A team of researchers from The University of Western Australia have found that participating in recreational arts shouldn’t just be for the entertainment, but rather as a therapy; just for two hours a week, arts can improve your mental wellbeing.
According to the researchers, the study is to be of value to – health professionals, who are interested in adopting arts as a method for improving mental health; health promoters who see to the development of different policies and practices; and to members of the general public to help in improving their own well-being.
A random sample of 702 Western Australian adults aged 18+ years were assembled for the research, of which data base on interest in the arts for entertainment, enjoyment, or a hobby were gathered from them. The 15 minutes survey comprised questions about their interest in arts, their mental wellbeing, their demographics such as sex, age, education level, and income.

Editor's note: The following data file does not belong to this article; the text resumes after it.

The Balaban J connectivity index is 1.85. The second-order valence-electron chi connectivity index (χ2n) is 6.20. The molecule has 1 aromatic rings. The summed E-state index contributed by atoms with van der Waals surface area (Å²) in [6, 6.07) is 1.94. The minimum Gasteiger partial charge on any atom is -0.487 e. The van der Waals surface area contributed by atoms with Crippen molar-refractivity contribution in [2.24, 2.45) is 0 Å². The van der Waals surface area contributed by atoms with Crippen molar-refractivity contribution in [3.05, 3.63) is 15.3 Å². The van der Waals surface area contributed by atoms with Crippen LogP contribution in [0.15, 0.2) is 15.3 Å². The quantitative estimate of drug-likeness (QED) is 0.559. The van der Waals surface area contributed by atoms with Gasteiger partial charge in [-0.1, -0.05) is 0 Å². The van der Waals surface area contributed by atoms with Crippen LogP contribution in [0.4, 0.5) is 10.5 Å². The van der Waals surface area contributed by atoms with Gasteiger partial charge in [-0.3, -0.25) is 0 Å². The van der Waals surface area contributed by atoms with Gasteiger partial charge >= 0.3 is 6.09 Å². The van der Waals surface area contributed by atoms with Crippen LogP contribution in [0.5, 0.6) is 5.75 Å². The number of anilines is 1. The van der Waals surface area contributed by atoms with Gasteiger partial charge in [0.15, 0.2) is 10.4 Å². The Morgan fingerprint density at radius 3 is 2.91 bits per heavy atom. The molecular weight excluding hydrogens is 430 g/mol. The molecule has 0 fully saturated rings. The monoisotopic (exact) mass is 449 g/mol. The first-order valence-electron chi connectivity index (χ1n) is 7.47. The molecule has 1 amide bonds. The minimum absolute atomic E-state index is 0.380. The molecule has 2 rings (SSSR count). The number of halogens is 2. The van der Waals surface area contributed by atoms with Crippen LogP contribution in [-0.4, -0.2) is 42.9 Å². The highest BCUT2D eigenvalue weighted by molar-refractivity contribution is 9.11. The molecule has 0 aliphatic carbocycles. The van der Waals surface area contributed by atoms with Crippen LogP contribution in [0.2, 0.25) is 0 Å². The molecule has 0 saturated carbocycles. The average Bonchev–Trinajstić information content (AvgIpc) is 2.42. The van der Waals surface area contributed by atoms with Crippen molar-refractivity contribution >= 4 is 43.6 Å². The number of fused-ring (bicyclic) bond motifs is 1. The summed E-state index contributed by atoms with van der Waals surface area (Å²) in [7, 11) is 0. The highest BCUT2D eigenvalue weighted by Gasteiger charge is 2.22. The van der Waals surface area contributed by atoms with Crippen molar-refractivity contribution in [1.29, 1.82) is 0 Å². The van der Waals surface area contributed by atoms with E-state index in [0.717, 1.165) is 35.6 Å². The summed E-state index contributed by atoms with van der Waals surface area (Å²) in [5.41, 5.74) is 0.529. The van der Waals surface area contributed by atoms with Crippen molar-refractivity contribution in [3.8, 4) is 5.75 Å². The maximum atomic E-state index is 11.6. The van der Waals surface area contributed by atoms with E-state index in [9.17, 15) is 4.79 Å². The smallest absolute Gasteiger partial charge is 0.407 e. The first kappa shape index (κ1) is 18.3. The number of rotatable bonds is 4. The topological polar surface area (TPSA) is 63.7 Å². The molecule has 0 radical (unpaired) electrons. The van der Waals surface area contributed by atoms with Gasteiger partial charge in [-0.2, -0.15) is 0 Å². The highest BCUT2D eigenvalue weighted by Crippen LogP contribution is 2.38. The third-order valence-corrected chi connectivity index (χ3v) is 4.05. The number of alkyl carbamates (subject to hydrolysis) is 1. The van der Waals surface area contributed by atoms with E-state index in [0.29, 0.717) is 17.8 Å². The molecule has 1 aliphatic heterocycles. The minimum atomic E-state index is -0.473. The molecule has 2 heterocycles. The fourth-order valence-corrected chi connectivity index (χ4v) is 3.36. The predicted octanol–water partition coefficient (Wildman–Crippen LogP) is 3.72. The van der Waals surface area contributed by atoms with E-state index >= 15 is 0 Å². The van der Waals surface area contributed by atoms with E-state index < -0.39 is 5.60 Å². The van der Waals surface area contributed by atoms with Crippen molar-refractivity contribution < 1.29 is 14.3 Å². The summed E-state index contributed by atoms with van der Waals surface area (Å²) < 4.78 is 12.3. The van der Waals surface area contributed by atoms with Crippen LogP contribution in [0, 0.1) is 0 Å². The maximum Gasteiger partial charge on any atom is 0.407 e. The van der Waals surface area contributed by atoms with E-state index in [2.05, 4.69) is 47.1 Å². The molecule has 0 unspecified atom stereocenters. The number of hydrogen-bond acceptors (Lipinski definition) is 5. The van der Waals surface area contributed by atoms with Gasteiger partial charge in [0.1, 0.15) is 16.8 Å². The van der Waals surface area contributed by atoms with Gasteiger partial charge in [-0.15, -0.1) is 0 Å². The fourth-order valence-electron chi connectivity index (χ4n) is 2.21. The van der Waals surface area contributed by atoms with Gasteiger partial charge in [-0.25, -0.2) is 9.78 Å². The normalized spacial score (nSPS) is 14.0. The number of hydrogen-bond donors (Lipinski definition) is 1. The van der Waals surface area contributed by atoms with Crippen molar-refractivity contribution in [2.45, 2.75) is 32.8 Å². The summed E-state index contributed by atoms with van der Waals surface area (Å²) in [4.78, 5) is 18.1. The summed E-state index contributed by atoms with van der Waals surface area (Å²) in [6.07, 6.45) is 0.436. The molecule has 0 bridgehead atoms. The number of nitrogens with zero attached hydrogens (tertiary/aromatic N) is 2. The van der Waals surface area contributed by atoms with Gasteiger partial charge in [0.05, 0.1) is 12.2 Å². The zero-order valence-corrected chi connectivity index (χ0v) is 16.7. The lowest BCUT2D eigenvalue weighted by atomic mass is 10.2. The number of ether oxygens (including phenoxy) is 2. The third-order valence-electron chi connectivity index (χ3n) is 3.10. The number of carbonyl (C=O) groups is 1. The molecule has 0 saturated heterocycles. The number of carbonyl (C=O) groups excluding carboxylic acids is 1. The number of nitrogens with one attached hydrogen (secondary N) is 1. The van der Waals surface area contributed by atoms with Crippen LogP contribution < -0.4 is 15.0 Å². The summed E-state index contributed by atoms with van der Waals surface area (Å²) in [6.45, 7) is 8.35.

The participants were made to participate in arts such as painting, reading, photography, music, theatre, sculpture, fashion, and craft. They were also questioned if they had done that within the last 12 months; and how they felt, especially with regard to their mental health.
The researchers found out that those who had engaged in the arts for more than 100 hours within the last 12 months, reported better mental well-being than those with lower level of participation.
In conclusion, Dr Christina Davies, one of the study’s co-authors says people need a range of easy enjoyable options they can use to stay well.
“Depending on a person’s interests, the arts can provide a range of health enhancing opportunities, activities and events. Arts engagement increases happiness, confidence, self-esteem and reduces stress and social isolation,” Davies added.